The race plays out on the soggy track, without much happening. When the final arrives, the competition is still locked in. But the seventeenth (and penultimate) lap is decisive. One of the English riders slips on the asphalt and in her fall takes half of the riders with her, who are scattered over a distance of 500 metres. "I should have been world champion that year", Marie-Thérèse Naessens, riding her first world championship, looks back in a sad voice. The 83-year-old former Flemish cyclist, bronze medallist at the 1962 World Championships and four-time national speed champion, has bitter memories of this championship. "I was in good shape and in a good position in the race, but I got involved in a massive crash on the penultimate lap. Only the riders at the back of the pack were able to avoid the crash. Once they got back on their feet, it was too late to catch them.
A limited group rushes off, with the Russians in the lead. At 200 metres there is one last hairpin turn before the finish line. The group swings to the outside of the slightly rising curve, except for one person. In a few moves, Yvonne Reynders accelerates via the right side and passes her competitors one by one without looking back. The bird has taken flight. In Rotheux in Wallonia, a Belgian rider is dominant.
At her home in Zoersel, located in the Antwerp, Yvonne Reynders treasures the fond memories she has of Rotheux-Rimière. Of the waving hands, cries of joy, flower bouquets. Of this strange, almost unreal evening. "People were camping in front of our door. Neighbours, supporters were waiting for me. I went to sleep almost immediately. Only when I lay in bed and wondered what they were doing there did I realise what I had done. I went back downstairs and saw the world champion's jersey that I had given to my supporters earlier. I had already given my flower owl to the people in Rotheux where I was staying. And then it really dawned on me that I was world champion."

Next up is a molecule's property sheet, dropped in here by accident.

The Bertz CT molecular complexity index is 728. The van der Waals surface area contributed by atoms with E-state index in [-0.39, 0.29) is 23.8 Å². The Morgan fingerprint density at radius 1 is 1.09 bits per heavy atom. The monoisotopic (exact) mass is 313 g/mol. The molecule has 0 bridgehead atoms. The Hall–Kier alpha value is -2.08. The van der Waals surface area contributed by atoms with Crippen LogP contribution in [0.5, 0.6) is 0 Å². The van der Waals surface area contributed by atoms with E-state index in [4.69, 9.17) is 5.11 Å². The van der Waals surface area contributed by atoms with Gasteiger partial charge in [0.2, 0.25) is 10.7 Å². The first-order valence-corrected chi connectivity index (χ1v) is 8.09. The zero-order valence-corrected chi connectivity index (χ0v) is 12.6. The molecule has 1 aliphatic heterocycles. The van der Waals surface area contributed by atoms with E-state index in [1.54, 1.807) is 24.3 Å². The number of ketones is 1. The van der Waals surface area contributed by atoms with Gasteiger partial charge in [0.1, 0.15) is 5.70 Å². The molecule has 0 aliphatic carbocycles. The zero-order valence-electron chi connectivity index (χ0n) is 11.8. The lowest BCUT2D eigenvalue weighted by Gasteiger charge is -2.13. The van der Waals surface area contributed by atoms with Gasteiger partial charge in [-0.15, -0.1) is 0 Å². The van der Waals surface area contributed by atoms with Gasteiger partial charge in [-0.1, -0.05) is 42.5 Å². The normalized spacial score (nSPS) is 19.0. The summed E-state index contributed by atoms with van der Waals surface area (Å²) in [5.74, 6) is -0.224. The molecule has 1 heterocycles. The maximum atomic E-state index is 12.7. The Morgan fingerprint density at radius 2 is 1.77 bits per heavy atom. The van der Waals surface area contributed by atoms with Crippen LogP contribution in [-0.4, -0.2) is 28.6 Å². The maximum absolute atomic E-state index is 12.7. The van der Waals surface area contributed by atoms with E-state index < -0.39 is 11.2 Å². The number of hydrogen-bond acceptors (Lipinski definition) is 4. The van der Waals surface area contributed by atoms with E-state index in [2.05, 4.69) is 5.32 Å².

Today, the octogenarian has long put the bike away. She has exchanged the nervousness of cycling races for the tranquillity of fishing and flower gardens. She smiles occasionally when she sees Jolien D'Hoore, Sanne Cant or Lotte Kopecky, standard-bearers of the current generation of Belgian cyclists, at work on TV. But nobody comes even close to the palmares of this pioneer. Seven times world champion (four titles on the road, three on the track), eleven national gold medals. She has not made any money or fame out of it. While Belgium seems to have forgotten that very first women's World Championship in her own country, the former cyclist remembers it only too well. That year, 1959, the only Belgian victory at the World Championships was that of a woman.